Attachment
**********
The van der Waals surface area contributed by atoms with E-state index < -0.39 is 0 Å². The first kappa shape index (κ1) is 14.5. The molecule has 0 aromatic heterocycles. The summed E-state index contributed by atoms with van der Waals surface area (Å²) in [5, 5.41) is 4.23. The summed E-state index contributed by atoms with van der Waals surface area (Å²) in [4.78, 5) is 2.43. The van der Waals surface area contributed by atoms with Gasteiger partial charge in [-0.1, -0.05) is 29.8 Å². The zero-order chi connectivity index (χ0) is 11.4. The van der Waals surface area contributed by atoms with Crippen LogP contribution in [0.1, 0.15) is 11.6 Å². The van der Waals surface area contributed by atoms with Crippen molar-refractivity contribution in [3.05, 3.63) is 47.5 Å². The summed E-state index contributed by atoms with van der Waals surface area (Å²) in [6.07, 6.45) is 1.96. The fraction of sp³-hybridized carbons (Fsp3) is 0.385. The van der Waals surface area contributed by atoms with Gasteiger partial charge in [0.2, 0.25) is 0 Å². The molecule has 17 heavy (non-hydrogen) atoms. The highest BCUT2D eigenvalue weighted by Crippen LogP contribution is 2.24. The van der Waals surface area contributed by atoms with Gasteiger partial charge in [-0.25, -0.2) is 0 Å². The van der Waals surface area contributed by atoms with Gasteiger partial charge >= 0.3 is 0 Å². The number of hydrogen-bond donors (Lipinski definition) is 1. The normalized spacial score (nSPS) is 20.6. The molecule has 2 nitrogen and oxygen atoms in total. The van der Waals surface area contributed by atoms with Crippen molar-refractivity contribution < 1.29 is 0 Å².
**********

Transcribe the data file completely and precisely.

The van der Waals surface area contributed by atoms with E-state index < -0.39 is 0 Å². The first kappa shape index (κ1) is 14.5. The molecule has 0 aromatic heterocycles. The summed E-state index contributed by atoms with van der Waals surface area (Å²) in [5, 5.41) is 4.23. The summed E-state index contributed by atoms with van der Waals surface area (Å²) in [4.78, 5) is 2.43. The van der Waals surface area contributed by atoms with Gasteiger partial charge in [-0.1, -0.05) is 29.8 Å². The zero-order chi connectivity index (χ0) is 11.4. The van der Waals surface area contributed by atoms with Crippen LogP contribution in [0.1, 0.15) is 11.6 Å². The van der Waals surface area contributed by atoms with Crippen molar-refractivity contribution in [3.05, 3.63) is 47.5 Å². The summed E-state index contributed by atoms with van der Waals surface area (Å²) in [6.07, 6.45) is 1.96. The fraction of sp³-hybridized carbons (Fsp3) is 0.385. The van der Waals surface area contributed by atoms with Gasteiger partial charge in [0.2, 0.25) is 0 Å². The molecule has 17 heavy (non-hydrogen) atoms. The highest BCUT2D eigenvalue weighted by Crippen LogP contribution is 2.24. The van der Waals surface area contributed by atoms with Gasteiger partial charge in [-0.25, -0.2) is 0 Å². The van der Waals surface area contributed by atoms with Gasteiger partial charge >= 0.3 is 0 Å². The number of hydrogen-bond donors (Lipinski definition) is 1. The normalized spacial score (nSPS) is 20.6. The molecule has 2 nitrogen and oxygen atoms in total. The van der Waals surface area contributed by atoms with Crippen molar-refractivity contribution < 1.29 is 0 Å².